As if on cue, Colin stopped. "There's Remus," he said. "Ron and Ginny are saying hello. Hermione's holding Polaris."
"Boy can't walk on his own yet?" Draco grumbled, but he heard Polaris laugh, and had a difficult time keeping from smiling.
"Good morning, Draco," came Remus' voice. "You're looking well."
"I wish I could say the same," Draco replied. Utter silence. "That was a joke, you know," he added.
"Try smiling next time," said Hermione. "Here, Draco, you take the boy, would you?"
Draco felt a heavy weight placed in his arms, and shifted the child to his hip. Polaris must be four or five, now. Small arms wrapped around his neck.
"Hallo, Pol," he said softly.
"Draco!" Polaris squealed. "Hi hi, Draco. I'm waving at you."
Polaris always explained what he was doing; it was a childish respect that endeared him to Draco. He held the lad with one arm, while Colin led him forward again, into the Leaky Cauldron. Noise everywhere stopped. He ought to be used to it by now, but he never was.
Now you know how Harry felt...
Then there was a roar of applause, and Pol hid his face in Draco's shirt.
"I know, little one," he murmured. "I'm scared too."
The wonderful thing about Diagon Alley was its somewhat malleable magical nature; the streets had been widened, temporarily, to allow the parade to pass through. The celebration each year to mark the end of the war and the defeat of the Dark Lord was better -- so Colin said, and he would know -- than Mardi Gras. Draco hated being put on show, but he did it anyway, both last year and this, because Hermione asked him. And he got to see -- hah! -- Polaris, and Ron, and Remus Lupin.
And, as it turned out this year, Severus Snape.
Neither he nor Hermione had seen the Potions master since the last battle. First they weren't allowed to; he'd been too ill. Then he'd been recovering in Wales, and hadn't wanted company.
But Draco could tell there were changes; Hermione's gasp of surprise confirmed them, as did the firm grip of Snape's deft fingers when they shook hands.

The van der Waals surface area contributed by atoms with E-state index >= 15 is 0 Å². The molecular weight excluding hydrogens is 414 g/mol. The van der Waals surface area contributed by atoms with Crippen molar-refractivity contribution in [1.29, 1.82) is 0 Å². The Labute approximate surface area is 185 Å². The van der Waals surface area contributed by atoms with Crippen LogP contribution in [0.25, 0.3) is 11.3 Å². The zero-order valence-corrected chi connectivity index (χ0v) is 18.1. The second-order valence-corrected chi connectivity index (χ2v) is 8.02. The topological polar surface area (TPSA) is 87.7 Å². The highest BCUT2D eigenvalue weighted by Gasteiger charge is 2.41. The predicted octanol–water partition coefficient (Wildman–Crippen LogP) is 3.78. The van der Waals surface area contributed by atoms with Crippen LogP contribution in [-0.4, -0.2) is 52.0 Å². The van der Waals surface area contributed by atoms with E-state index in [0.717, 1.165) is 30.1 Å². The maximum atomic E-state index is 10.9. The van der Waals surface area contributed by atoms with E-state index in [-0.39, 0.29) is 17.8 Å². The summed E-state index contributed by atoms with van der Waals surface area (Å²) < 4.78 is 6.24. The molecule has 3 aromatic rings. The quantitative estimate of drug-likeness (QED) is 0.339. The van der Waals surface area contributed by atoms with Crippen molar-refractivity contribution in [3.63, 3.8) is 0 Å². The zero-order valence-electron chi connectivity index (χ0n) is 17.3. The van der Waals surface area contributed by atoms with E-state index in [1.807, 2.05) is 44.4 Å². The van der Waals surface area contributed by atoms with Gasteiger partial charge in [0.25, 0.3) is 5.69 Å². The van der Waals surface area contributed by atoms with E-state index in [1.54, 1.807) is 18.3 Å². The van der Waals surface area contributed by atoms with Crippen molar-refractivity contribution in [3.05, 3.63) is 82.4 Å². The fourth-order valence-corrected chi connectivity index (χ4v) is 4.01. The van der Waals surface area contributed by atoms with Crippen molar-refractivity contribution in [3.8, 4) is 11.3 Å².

"Rumour says your hair's gone white," Draco said, after the greetings were done and they were settled into the magical car that would lead the procession. Hermione and Remus sat across from them, Ron and Ginny up front, and he, and Snape, and Colin, sharing one broad bench seat, facing backwards, with Polaris on Draco's lap.
"Trust you, Mr. Malfoy, to remark upon it, even without seeing it," Snape replied. Not much change there, then.
"It probably suits you."
"I couldn't say."
"You two are going to drive me mad," Colin said.
"You wouldn't," Draco said delicately, "be the first."
There was a long pause.
"How is Fleur?" Colin asked. Draco turned his head, toyed with Polaris' hair. He'd actually seen the child only once, and that had not been under ideal circumstances, but he was assured that the boy had black hair, Harry's hair.
"The same," Draco replied tightly. "Hermione visits her on Tuesdays. I go on Thursdays. I think Ron sometimes visits too, but he can't keep a schedule to save his life."
"She frightens him."
"She frightens me."
"Do you think they can cure her?"
"No. She's like all the rest he drove mad. There's no cure for Fleur. Death would be preferable, but I can't figure out how to do it without getting caught."
There was another silence, and he smiled. One never knew, with Draco Malfoy, when he was serious about that sort of thing, did one?
The car jerked to life, then, and the parade began. There was a lot of cheering. Colin said people were taking pictures. Draco was glad that he had the child to look after, and didn't have to wave.